WEST: How effective was the carbon tax is up for debate. However, some preliminary findings said that it was getting to be effective. A lot of independent analysis was coming through that the carbon tax was doing its job. Unfortunately for the government at the time, due to other factors, power prices were going up, which allowed the opposing forces of politicians, to say, well look prices are going up because of the carbon tax. Now, with the election, the opposition leader at the time, Tony Abbott, now our Prime Minister, made what he called a blood oath to repeal this carbon tax, and he won on this case. So he’s now in the process of repealing this carbon tax. But the interesting thing here is, he has the same carbon reduction target as the government, but he’s doing it in a completely different way. A lot of experts that I speak to say that this is going to be really hard for him to reach the same target as the government with what he calls “direct action.” Somebody recently called it “indirect inaction.”
CURWOOD: So this is simply setting a limit and imposing no tax, but just simply telling folks that they have to reduce emissions.
WEST: Exactly. It’s a centrally funded policy, which spends a lot of taxpayers’ money on a range of different kind of programs, including burying carbon in soil, improving farm practices, planting trees, but it doesn’t impose the kind of strictures that a cap and trade system does. And so a lot of the environmental economists that work in this area, look at the current government system and, say, well, we’ll wait and see. If this ystem reduces carbon, then so be it. But every model that we’ve looked at doesn’t say that it points in that direction.
CURWOOD: What do you think the climate consequences would be if Abbott does succeed in repealing the carbon tax in Australia?
WEST: Well, look, it’s often said that Australia has more to lose than a lot of other countries when it comes to climate change. We experience many more extremes than a lot of other countries, we have the Great Barrier Reef, we have these amazing natural resources, that are all subject to extreme weather already. You know, we’re looking at the next decade where we’re seeing rising seas, we’re looking at more cyclonic activity, we’re looking at increased drought in a country that already experiences, much like the southwest of America, intense and regular drought.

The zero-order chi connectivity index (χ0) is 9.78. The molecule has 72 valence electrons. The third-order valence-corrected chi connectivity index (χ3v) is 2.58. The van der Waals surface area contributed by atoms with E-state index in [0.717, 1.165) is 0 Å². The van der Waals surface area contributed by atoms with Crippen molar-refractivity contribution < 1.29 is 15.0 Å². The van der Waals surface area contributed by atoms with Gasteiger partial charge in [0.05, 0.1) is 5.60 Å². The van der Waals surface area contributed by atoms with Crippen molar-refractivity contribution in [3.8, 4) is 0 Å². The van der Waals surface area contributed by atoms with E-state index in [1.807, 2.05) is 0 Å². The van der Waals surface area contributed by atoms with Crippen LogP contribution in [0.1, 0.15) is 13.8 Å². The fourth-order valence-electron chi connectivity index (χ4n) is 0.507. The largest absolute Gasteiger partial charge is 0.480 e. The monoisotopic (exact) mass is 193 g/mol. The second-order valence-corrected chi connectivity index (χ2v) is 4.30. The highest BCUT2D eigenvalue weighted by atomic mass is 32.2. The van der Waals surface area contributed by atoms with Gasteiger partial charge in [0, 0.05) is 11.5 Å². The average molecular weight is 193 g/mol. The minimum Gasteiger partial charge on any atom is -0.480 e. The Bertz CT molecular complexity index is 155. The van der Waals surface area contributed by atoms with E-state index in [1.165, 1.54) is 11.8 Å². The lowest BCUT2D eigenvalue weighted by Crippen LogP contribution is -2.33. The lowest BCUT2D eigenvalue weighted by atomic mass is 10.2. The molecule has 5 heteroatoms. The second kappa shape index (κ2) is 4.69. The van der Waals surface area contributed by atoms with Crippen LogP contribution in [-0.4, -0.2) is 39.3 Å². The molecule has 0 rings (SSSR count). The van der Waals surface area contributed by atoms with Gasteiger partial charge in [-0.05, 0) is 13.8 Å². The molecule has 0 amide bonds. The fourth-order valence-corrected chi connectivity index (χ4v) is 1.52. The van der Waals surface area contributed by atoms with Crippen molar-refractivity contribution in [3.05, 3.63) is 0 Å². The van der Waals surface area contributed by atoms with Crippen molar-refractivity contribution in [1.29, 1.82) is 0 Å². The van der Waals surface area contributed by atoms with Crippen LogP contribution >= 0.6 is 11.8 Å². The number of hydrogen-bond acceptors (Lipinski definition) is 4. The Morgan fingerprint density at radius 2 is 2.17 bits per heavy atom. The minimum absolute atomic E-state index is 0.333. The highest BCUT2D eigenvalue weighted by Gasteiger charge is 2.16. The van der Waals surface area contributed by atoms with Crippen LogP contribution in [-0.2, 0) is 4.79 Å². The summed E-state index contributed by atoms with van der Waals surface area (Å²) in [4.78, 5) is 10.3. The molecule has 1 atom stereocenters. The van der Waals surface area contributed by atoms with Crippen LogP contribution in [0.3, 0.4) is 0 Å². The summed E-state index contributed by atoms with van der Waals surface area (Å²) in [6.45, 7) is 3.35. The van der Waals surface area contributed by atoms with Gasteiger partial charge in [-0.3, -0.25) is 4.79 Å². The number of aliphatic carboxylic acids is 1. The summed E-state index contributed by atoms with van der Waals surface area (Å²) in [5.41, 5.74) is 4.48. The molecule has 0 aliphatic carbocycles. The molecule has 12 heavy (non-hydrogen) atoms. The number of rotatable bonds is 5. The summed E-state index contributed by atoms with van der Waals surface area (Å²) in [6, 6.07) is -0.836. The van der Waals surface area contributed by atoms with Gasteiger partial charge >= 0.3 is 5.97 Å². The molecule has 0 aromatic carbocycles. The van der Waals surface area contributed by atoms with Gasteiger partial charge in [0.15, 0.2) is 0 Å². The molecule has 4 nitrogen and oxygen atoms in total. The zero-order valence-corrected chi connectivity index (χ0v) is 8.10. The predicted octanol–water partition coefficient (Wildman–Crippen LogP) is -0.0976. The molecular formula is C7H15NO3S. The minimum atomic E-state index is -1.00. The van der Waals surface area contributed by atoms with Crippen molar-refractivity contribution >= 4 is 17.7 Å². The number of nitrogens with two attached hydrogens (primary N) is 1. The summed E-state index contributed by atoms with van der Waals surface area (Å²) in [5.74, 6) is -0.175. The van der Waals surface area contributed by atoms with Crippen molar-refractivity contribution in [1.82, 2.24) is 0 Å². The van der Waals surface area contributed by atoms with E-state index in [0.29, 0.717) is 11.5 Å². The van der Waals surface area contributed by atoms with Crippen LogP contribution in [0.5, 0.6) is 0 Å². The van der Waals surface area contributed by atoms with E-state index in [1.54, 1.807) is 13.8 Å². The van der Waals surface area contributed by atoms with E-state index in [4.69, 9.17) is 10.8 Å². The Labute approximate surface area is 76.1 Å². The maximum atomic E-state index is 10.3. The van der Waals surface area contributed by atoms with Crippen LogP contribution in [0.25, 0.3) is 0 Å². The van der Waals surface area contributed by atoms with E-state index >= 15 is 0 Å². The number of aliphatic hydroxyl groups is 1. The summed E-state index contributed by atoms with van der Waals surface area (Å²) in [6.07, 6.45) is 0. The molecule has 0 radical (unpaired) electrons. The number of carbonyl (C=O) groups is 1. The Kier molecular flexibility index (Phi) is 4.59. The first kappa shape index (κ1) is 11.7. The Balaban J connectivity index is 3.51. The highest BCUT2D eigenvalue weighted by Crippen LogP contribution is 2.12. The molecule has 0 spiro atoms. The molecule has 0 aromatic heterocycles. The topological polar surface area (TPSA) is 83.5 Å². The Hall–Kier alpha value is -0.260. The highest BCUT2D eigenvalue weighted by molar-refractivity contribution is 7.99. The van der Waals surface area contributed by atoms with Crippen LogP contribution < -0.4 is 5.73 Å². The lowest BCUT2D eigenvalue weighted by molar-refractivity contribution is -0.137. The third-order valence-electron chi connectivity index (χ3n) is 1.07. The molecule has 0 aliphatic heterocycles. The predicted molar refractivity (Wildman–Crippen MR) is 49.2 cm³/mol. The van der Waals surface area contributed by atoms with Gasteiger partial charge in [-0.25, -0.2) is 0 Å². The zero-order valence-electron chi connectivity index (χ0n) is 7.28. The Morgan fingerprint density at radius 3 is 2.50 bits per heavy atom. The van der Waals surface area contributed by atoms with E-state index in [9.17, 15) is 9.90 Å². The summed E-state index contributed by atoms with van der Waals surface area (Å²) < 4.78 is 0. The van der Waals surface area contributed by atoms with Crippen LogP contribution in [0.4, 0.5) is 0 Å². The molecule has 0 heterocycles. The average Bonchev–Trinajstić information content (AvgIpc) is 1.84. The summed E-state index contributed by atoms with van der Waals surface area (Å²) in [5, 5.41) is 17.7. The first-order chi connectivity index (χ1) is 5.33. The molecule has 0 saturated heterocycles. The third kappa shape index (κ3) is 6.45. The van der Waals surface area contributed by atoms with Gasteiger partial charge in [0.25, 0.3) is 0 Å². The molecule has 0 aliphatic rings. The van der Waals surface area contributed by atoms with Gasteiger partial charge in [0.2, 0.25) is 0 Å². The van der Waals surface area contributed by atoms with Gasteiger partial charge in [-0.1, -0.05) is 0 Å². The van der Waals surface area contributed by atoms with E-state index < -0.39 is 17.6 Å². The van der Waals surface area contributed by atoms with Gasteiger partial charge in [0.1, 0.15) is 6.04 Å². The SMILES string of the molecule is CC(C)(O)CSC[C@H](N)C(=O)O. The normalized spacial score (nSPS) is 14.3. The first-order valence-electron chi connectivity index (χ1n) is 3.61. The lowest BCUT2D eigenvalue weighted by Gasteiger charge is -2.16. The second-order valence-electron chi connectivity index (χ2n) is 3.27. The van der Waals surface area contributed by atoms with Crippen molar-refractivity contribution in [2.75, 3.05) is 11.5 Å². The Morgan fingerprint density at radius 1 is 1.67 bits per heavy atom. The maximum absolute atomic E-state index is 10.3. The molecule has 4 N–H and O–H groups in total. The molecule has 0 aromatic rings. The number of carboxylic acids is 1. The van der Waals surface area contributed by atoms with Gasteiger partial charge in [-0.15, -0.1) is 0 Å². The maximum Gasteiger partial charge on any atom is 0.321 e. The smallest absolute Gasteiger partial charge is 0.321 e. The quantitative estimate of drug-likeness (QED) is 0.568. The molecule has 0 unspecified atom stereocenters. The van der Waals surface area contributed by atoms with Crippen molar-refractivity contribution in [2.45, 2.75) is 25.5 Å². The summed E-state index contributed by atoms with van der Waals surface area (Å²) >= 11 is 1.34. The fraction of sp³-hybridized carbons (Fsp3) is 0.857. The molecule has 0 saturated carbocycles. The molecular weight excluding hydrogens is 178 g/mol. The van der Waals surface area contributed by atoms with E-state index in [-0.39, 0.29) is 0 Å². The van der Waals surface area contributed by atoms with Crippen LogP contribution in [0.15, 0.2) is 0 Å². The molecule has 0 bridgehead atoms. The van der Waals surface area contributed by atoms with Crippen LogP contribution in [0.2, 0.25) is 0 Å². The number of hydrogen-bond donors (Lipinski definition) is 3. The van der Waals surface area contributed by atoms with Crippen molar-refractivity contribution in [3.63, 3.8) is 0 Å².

So climate scientists in Australia warn the worst in the next decade, and you have to remember, Australia per capita is one of the biggest emitters in the world. We have a small population, but we are carbon intensive, we have a very dirty carbon economy. So there’s a lot at risk in Australia, and I think more importantly for the international community it’s important to look at Australia as a kind of canary in a coal mine if you will. Here is a country with a small population that plays politics large on the world stage, and if this happened in Australia, no wonder U.S. politicians are looking and going, “Oh my God. Is that going to happen to me if I speak up about climate change here?”
CURWOOD: With the election of a prime minister who’s commited to repealing the carbon tax in Australia, I’m wondering what other environmental issues will be impacted? Not long ago, we did a story on the development of coal ports along the Great Barrier Reef.
WEST: Right. Exactly. The Great Barrier Reef is one of those totemic environmental issues in Australia that keeps coming up. Various state government and federal governments want to develop that area up in Queensland. If anyone has been there, they know how precious and valuable this part of the world actually is. So that would be number one on my list of environmental concerns. We haven’t heard anything specific from the government, so we don’t really know what’s going to happen to environmental policies. But if we look at climate change as a kind of kernel issue and then multiply out, I have to say I’m not that confident that the environment is high in this particular government’s priorities right now.
CURWOOD: James West is a Producer for Climate Desk and a Reporter for Mother Jones. Thanks for joining us from Chonqing China.
WEST: My pleasure. Anytime.